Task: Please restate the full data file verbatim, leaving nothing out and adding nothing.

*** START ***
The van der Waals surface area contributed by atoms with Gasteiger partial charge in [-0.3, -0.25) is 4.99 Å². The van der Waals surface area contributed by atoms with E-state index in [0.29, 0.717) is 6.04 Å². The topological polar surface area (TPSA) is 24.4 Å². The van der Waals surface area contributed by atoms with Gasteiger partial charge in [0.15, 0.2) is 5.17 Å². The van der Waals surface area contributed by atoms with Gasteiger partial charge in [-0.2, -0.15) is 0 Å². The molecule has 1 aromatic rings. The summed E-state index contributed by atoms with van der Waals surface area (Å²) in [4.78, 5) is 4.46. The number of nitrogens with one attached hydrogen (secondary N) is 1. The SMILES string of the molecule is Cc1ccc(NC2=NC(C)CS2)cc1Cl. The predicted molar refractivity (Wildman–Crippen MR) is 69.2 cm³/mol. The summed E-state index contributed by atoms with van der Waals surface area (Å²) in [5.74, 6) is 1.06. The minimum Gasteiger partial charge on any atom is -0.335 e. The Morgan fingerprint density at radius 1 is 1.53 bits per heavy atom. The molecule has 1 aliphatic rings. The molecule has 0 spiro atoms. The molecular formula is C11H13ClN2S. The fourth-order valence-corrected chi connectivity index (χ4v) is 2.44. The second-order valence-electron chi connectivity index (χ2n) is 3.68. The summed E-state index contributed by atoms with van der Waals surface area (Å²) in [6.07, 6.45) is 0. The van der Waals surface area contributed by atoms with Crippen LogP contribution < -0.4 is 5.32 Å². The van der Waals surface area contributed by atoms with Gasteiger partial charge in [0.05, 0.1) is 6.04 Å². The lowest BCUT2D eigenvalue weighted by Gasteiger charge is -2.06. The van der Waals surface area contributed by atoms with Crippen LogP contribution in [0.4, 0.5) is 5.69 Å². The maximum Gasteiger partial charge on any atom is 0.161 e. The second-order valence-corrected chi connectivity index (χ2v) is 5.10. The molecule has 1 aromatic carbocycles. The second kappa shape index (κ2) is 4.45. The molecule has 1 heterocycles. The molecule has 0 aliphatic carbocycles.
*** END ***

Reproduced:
The van der Waals surface area contributed by atoms with Gasteiger partial charge in [-0.3, -0.25) is 4.99 Å². The van der Waals surface area contributed by atoms with E-state index in [0.29, 0.717) is 6.04 Å². The topological polar surface area (TPSA) is 24.4 Å². The van der Waals surface area contributed by atoms with Gasteiger partial charge in [0.15, 0.2) is 5.17 Å². The van der Waals surface area contributed by atoms with Gasteiger partial charge in [-0.2, -0.15) is 0 Å². The molecule has 1 aromatic rings. The summed E-state index contributed by atoms with van der Waals surface area (Å²) in [4.78, 5) is 4.46. The number of nitrogens with one attached hydrogen (secondary N) is 1. The SMILES string of the molecule is Cc1ccc(NC2=NC(C)CS2)cc1Cl. The predicted molar refractivity (Wildman–Crippen MR) is 69.2 cm³/mol. The summed E-state index contributed by atoms with van der Waals surface area (Å²) in [5.74, 6) is 1.06. The minimum Gasteiger partial charge on any atom is -0.335 e. The Morgan fingerprint density at radius 1 is 1.53 bits per heavy atom. The molecule has 1 aliphatic rings. The molecule has 0 spiro atoms. The molecular formula is C11H13ClN2S. The fourth-order valence-corrected chi connectivity index (χ4v) is 2.44. The second-order valence-electron chi connectivity index (χ2n) is 3.68. The summed E-state index contributed by atoms with van der Waals surface area (Å²) in [6.07, 6.45) is 0. The van der Waals surface area contributed by atoms with Crippen LogP contribution < -0.4 is 5.32 Å². The van der Waals surface area contributed by atoms with Gasteiger partial charge in [0.05, 0.1) is 6.04 Å². The lowest BCUT2D eigenvalue weighted by Gasteiger charge is -2.06. The van der Waals surface area contributed by atoms with Crippen LogP contribution in [0.4, 0.5) is 5.69 Å². The maximum Gasteiger partial charge on any atom is 0.161 e. The second-order valence-corrected chi connectivity index (χ2v) is 5.10. The molecule has 1 aromatic carbocycles. The second kappa shape index (κ2) is 4.45. The molecule has 1 heterocycles. The molecule has 0 aliphatic carbocycles.